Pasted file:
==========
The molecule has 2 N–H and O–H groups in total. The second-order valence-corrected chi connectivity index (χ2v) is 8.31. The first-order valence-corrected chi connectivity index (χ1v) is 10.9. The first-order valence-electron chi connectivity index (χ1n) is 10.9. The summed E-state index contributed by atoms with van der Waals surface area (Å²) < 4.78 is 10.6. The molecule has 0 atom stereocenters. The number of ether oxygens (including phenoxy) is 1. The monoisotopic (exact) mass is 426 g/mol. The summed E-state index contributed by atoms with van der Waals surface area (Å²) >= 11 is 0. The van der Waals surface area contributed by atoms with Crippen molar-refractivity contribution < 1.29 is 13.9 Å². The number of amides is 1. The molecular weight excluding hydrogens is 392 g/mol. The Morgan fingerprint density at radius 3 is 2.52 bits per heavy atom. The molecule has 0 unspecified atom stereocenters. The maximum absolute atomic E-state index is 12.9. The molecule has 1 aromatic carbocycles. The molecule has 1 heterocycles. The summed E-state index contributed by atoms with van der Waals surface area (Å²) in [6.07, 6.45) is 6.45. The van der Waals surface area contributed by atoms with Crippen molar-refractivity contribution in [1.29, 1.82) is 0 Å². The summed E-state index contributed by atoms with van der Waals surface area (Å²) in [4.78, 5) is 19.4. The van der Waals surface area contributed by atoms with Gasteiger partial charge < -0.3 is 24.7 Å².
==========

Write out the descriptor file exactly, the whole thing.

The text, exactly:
The molecule has 2 N–H and O–H groups in total. The second-order valence-corrected chi connectivity index (χ2v) is 8.31. The first-order valence-corrected chi connectivity index (χ1v) is 10.9. The first-order valence-electron chi connectivity index (χ1n) is 10.9. The summed E-state index contributed by atoms with van der Waals surface area (Å²) < 4.78 is 10.6. The molecule has 0 atom stereocenters. The number of ether oxygens (including phenoxy) is 1. The monoisotopic (exact) mass is 426 g/mol. The summed E-state index contributed by atoms with van der Waals surface area (Å²) >= 11 is 0. The van der Waals surface area contributed by atoms with Crippen molar-refractivity contribution < 1.29 is 13.9 Å². The number of amides is 1. The molecular weight excluding hydrogens is 392 g/mol. The Morgan fingerprint density at radius 3 is 2.52 bits per heavy atom. The molecule has 0 unspecified atom stereocenters. The maximum absolute atomic E-state index is 12.9. The molecule has 1 aromatic carbocycles. The molecule has 1 heterocycles. The summed E-state index contributed by atoms with van der Waals surface area (Å²) in [6.07, 6.45) is 6.45. The van der Waals surface area contributed by atoms with Crippen molar-refractivity contribution in [1.29, 1.82) is 0 Å². The summed E-state index contributed by atoms with van der Waals surface area (Å²) in [4.78, 5) is 19.4. The van der Waals surface area contributed by atoms with Gasteiger partial charge < -0.3 is 24.7 Å².